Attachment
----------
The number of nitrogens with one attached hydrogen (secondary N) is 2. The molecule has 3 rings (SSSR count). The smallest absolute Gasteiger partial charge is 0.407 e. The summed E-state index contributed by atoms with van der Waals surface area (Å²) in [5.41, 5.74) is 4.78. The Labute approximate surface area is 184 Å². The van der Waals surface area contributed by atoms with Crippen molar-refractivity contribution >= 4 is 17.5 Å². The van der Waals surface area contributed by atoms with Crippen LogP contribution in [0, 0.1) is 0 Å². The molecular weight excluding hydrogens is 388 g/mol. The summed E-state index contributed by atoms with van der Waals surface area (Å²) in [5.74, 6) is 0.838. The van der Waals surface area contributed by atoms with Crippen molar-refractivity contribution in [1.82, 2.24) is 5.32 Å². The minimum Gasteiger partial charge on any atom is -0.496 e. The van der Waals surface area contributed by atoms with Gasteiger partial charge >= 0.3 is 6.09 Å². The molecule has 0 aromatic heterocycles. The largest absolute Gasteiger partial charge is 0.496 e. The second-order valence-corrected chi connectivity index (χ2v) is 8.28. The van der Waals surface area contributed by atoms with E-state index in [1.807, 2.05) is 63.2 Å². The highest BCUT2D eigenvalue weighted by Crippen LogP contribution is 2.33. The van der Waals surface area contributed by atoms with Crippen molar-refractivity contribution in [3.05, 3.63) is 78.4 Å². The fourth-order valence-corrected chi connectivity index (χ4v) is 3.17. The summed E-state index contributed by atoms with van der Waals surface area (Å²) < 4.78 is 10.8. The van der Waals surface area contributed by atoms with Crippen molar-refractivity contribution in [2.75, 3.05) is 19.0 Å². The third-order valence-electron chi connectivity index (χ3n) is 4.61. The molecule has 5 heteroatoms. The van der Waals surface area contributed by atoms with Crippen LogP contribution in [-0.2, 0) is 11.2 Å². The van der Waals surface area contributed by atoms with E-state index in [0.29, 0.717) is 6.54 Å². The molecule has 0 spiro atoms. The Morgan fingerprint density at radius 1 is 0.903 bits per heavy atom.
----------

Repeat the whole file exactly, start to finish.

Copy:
The number of nitrogens with one attached hydrogen (secondary N) is 2. The molecule has 3 rings (SSSR count). The smallest absolute Gasteiger partial charge is 0.407 e. The summed E-state index contributed by atoms with van der Waals surface area (Å²) in [5.41, 5.74) is 4.78. The Labute approximate surface area is 184 Å². The van der Waals surface area contributed by atoms with Crippen molar-refractivity contribution >= 4 is 17.5 Å². The van der Waals surface area contributed by atoms with Crippen LogP contribution in [0, 0.1) is 0 Å². The molecular weight excluding hydrogens is 388 g/mol. The summed E-state index contributed by atoms with van der Waals surface area (Å²) in [5.74, 6) is 0.838. The van der Waals surface area contributed by atoms with Crippen molar-refractivity contribution in [1.82, 2.24) is 5.32 Å². The minimum Gasteiger partial charge on any atom is -0.496 e. The van der Waals surface area contributed by atoms with Gasteiger partial charge >= 0.3 is 6.09 Å². The molecule has 0 aromatic heterocycles. The largest absolute Gasteiger partial charge is 0.496 e. The second-order valence-corrected chi connectivity index (χ2v) is 8.28. The van der Waals surface area contributed by atoms with E-state index in [1.807, 2.05) is 63.2 Å². The highest BCUT2D eigenvalue weighted by Crippen LogP contribution is 2.33. The van der Waals surface area contributed by atoms with Crippen molar-refractivity contribution in [3.05, 3.63) is 78.4 Å². The fourth-order valence-corrected chi connectivity index (χ4v) is 3.17. The summed E-state index contributed by atoms with van der Waals surface area (Å²) < 4.78 is 10.8. The van der Waals surface area contributed by atoms with Crippen molar-refractivity contribution in [2.75, 3.05) is 19.0 Å². The third-order valence-electron chi connectivity index (χ3n) is 4.61. The molecule has 5 heteroatoms. The van der Waals surface area contributed by atoms with Crippen LogP contribution in [-0.2, 0) is 11.2 Å². The van der Waals surface area contributed by atoms with E-state index in [0.29, 0.717) is 6.54 Å². The molecule has 0 spiro atoms. The Morgan fingerprint density at radius 1 is 0.903 bits per heavy atom.